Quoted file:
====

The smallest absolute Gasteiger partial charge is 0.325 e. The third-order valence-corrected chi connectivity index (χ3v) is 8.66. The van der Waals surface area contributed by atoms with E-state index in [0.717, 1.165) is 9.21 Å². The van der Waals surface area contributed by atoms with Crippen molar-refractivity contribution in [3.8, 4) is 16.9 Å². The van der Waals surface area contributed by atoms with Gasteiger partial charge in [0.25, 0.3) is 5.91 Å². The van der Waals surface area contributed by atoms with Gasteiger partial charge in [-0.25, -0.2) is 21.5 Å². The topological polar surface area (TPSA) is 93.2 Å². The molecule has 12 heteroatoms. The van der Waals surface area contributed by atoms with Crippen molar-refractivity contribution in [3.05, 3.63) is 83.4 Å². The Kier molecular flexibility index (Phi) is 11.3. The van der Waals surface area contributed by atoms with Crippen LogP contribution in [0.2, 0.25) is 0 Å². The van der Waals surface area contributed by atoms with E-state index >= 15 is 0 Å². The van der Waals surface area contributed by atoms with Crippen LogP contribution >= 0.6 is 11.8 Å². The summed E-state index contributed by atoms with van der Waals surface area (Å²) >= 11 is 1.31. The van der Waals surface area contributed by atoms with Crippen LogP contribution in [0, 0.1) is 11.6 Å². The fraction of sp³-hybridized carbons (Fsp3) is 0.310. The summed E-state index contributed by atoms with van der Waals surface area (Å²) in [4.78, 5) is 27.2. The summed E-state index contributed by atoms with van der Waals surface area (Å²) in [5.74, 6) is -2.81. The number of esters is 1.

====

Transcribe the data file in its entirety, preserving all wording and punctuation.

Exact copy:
The smallest absolute Gasteiger partial charge is 0.325 e. The third-order valence-corrected chi connectivity index (χ3v) is 8.66. The van der Waals surface area contributed by atoms with E-state index in [0.717, 1.165) is 9.21 Å². The van der Waals surface area contributed by atoms with Crippen molar-refractivity contribution in [3.8, 4) is 16.9 Å². The van der Waals surface area contributed by atoms with Gasteiger partial charge in [0.25, 0.3) is 5.91 Å². The van der Waals surface area contributed by atoms with Gasteiger partial charge in [-0.25, -0.2) is 21.5 Å². The topological polar surface area (TPSA) is 93.2 Å². The molecule has 12 heteroatoms. The van der Waals surface area contributed by atoms with Crippen molar-refractivity contribution in [3.05, 3.63) is 83.4 Å². The Kier molecular flexibility index (Phi) is 11.3. The van der Waals surface area contributed by atoms with Crippen LogP contribution in [0.2, 0.25) is 0 Å². The van der Waals surface area contributed by atoms with E-state index >= 15 is 0 Å². The van der Waals surface area contributed by atoms with Crippen LogP contribution >= 0.6 is 11.8 Å². The summed E-state index contributed by atoms with van der Waals surface area (Å²) >= 11 is 1.31. The van der Waals surface area contributed by atoms with Crippen LogP contribution in [0, 0.1) is 11.6 Å². The fraction of sp³-hybridized carbons (Fsp3) is 0.310. The summed E-state index contributed by atoms with van der Waals surface area (Å²) in [4.78, 5) is 27.2. The summed E-state index contributed by atoms with van der Waals surface area (Å²) in [5.74, 6) is -2.81. The number of esters is 1.